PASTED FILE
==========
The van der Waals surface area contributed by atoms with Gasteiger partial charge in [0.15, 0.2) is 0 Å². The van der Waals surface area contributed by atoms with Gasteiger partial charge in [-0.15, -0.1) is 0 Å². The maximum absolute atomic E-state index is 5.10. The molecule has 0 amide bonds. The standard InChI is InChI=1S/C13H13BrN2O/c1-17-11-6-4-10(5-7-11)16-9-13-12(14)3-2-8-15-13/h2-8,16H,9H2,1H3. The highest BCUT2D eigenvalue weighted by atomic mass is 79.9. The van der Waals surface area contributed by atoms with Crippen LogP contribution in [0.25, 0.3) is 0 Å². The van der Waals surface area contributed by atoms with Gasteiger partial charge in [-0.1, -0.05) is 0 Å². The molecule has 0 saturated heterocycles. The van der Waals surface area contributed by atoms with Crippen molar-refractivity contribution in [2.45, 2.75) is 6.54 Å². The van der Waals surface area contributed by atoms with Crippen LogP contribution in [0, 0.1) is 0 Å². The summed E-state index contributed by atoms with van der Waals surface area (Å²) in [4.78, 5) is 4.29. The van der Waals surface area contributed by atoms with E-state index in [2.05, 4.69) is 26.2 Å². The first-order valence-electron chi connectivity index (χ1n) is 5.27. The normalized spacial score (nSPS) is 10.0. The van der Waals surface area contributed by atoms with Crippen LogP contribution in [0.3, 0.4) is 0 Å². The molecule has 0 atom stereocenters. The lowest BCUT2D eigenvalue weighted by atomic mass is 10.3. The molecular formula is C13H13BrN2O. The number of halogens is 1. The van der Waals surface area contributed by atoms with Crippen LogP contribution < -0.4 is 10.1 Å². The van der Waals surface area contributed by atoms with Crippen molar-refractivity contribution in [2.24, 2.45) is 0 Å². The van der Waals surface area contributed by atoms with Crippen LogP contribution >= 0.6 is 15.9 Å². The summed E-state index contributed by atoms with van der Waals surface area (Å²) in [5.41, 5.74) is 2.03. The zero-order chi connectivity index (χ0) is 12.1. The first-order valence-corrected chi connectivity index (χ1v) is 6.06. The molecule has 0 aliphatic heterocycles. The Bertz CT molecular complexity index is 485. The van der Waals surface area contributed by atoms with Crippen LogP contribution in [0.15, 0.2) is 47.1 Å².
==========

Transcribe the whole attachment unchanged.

The van der Waals surface area contributed by atoms with Gasteiger partial charge in [0.15, 0.2) is 0 Å². The van der Waals surface area contributed by atoms with Gasteiger partial charge in [-0.15, -0.1) is 0 Å². The maximum absolute atomic E-state index is 5.10. The molecule has 0 amide bonds. The standard InChI is InChI=1S/C13H13BrN2O/c1-17-11-6-4-10(5-7-11)16-9-13-12(14)3-2-8-15-13/h2-8,16H,9H2,1H3. The highest BCUT2D eigenvalue weighted by atomic mass is 79.9. The van der Waals surface area contributed by atoms with Crippen LogP contribution in [0.25, 0.3) is 0 Å². The van der Waals surface area contributed by atoms with Gasteiger partial charge in [-0.1, -0.05) is 0 Å². The molecule has 0 saturated heterocycles. The van der Waals surface area contributed by atoms with Crippen molar-refractivity contribution in [2.45, 2.75) is 6.54 Å². The van der Waals surface area contributed by atoms with Crippen LogP contribution in [0, 0.1) is 0 Å². The summed E-state index contributed by atoms with van der Waals surface area (Å²) in [4.78, 5) is 4.29. The van der Waals surface area contributed by atoms with E-state index in [2.05, 4.69) is 26.2 Å². The first-order valence-electron chi connectivity index (χ1n) is 5.27. The normalized spacial score (nSPS) is 10.0. The van der Waals surface area contributed by atoms with Crippen LogP contribution in [0.3, 0.4) is 0 Å². The molecule has 0 atom stereocenters. The lowest BCUT2D eigenvalue weighted by atomic mass is 10.3. The molecular formula is C13H13BrN2O. The number of halogens is 1. The van der Waals surface area contributed by atoms with Crippen LogP contribution < -0.4 is 10.1 Å². The van der Waals surface area contributed by atoms with Crippen molar-refractivity contribution in [2.24, 2.45) is 0 Å². The van der Waals surface area contributed by atoms with Crippen LogP contribution >= 0.6 is 15.9 Å². The summed E-state index contributed by atoms with van der Waals surface area (Å²) in [5.41, 5.74) is 2.03. The zero-order chi connectivity index (χ0) is 12.1. The first-order valence-corrected chi connectivity index (χ1v) is 6.06. The molecule has 0 aliphatic heterocycles. The Bertz CT molecular complexity index is 485. The van der Waals surface area contributed by atoms with Crippen LogP contribution in [0.15, 0.2) is 47.1 Å².